That’s Yer (Pi)Lot: The National Lottery Break the Safe

By | August 25, 2011

Right gang, this is the neat edited version (kisses keyboard):

  • When you go in, because it is a time critical game, all watches, mobile phones, mp3 players etc are confiscated from the audience by BBC Security.
  • Getting into the studio was a prompt affair although there was a lot of faffing before the recording got started. I don’t know how long, I didn’t have a watch. Warm-up was Johnny Cowling (I think?) – hadn’t come across him before. He was OK, basically a Cornishman on constant edge of a nervous breakdown.
  • The set (done in Studio 8, BBC geeks) has the contestant podiums down one end, a large safe down the other (basically a large box with a double slidey screen door), a large screen behind the contestants and a large screen floor. Hosts podium off center stage. A radar motif everywhere, and blue chaser dots either side of the stage like someone had just seen Bugs or something.
  • And who is the host? It is none other than F1 host and Saturday morning alumini Jake Humphreys. At the beginning of the recording he jokingly said that if anything went wrong it wouldn’t be his fault. Well fair play to him, apart from one thing I think he got it right first time every time, practically.
  • Three couples (by coupe we mean any two people with a pre-existing relationship – friends, family, lovers) put their relationships to the test in order to break the safe. At the beginning of the show the safe is locked and a 36 minute countdown started. Two teams fall by the wayside, the winners will open the safe by hitting deactivation buttons during the one second the countdown hits zero. To make it more difficult the clock will disappear with thirty seconds remaining.
  • If that sounds familiar to long term readers of the Bar, that’s because it’s practically exactly the same premise as Dick and Dom’s The Clock is Ticking we saw over four years ago (31st May). Oh yes, there’s going to be a format where people count to thirty in their head whether we like it or not.
  • Round one is a quickfire round. Each team’s podium is split vertically in two and can move backwards and forwards via pneumatics – ooh yes. This round is played twice, each time one player is in charge of the buzzer, the teammate is moved to the bak. Each question requires two answers, the buzzee gives one of them but their partner has to give the other (help me Punters – what other show did this? – Edit: Perfect Strangers thanks Paul). This goes on for two minutes  -right answers worth a grand, wrong answers freeze you out of the next question (except they evidently hadn’t rigged the buzzer system to freeze people out properly). Repeat with the roles reversed and the value upped to two grand. Lowest total is out. Winning scores are combined and put in the prize fund, a camera pointed into the safe shows bundles of cash being pushed on a table by more pneumatics for no discernable reason.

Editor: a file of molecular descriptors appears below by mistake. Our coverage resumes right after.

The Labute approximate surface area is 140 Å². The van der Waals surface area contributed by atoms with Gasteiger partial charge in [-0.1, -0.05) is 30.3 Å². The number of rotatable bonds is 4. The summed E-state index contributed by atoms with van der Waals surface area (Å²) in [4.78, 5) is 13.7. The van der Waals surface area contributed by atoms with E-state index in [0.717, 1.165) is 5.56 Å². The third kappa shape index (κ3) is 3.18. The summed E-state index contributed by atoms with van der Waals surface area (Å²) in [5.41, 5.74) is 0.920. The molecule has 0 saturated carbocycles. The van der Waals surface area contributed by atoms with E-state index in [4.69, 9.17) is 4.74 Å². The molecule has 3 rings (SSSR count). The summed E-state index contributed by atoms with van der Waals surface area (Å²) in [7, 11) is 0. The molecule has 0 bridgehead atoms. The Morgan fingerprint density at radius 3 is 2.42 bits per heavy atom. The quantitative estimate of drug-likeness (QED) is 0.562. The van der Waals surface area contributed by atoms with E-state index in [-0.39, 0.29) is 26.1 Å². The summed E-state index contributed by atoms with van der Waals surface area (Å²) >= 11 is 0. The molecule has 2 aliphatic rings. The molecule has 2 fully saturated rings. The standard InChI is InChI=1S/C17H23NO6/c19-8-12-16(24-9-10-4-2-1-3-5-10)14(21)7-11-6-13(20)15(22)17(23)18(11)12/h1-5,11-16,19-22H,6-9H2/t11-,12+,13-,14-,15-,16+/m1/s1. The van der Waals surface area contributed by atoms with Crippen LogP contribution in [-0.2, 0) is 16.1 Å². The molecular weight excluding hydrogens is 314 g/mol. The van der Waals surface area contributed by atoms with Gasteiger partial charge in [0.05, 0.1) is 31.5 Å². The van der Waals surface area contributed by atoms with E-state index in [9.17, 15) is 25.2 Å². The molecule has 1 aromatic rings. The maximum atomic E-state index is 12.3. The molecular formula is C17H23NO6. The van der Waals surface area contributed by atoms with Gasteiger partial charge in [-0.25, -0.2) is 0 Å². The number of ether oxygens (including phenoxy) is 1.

• The quickfire bit could have been a bit better – it might be useful for Jake to offer an ‘and?’ once one person gives their answer, partly to fill dead air, partly to eliminate partner confusion. Also he forgot to mention the freezing out quite a lot which you just shouldn’t do (in fact the only pick up at the end of the show was several variations on this theme).
  • Round two is worth potentially £70k. Three questions are asked to each couple, again alternating after each question. Each time the person at the back writes their answer on screen. The person in front can answer the question or if they trust their partner let them answer it for double money, potentially 10k, 20k and 40k. This sounds as though it should lead to some interesting decisions, but really it’s all about if you go for the 40k or not. Again, lowest total disappears. Winning total added to the prize fund.
  • Lottery break at this point. In case you’re wondering yes the clocks that adorn the safe and floor are realtime, although they jump here the length of the lottery insert.